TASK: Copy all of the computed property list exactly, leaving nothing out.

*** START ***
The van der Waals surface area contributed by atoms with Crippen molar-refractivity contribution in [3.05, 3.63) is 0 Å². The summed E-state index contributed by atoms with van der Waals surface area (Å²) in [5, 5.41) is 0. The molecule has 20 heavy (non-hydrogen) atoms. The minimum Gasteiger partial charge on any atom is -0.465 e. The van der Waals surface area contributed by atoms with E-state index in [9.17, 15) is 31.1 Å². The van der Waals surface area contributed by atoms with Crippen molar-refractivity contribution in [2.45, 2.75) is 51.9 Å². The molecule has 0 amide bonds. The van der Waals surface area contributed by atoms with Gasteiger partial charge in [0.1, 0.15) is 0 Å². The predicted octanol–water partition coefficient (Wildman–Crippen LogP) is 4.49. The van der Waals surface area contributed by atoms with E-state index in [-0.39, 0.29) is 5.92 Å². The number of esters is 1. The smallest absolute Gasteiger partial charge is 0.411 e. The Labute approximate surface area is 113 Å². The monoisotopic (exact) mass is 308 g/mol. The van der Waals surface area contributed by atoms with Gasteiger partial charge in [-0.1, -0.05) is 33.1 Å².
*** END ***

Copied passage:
The van der Waals surface area contributed by atoms with Crippen molar-refractivity contribution in [3.05, 3.63) is 0 Å². The summed E-state index contributed by atoms with van der Waals surface area (Å²) in [5, 5.41) is 0. The molecule has 20 heavy (non-hydrogen) atoms. The minimum Gasteiger partial charge on any atom is -0.465 e. The van der Waals surface area contributed by atoms with E-state index in [9.17, 15) is 31.1 Å². The van der Waals surface area contributed by atoms with Crippen molar-refractivity contribution in [2.45, 2.75) is 51.9 Å². The molecule has 0 amide bonds. The van der Waals surface area contributed by atoms with Gasteiger partial charge in [0.1, 0.15) is 0 Å². The predicted octanol–water partition coefficient (Wildman–Crippen LogP) is 4.49. The van der Waals surface area contributed by atoms with E-state index in [-0.39, 0.29) is 5.92 Å². The number of esters is 1. The smallest absolute Gasteiger partial charge is 0.411 e. The Labute approximate surface area is 113 Å². The monoisotopic (exact) mass is 308 g/mol. The van der Waals surface area contributed by atoms with Gasteiger partial charge in [-0.1, -0.05) is 33.1 Å².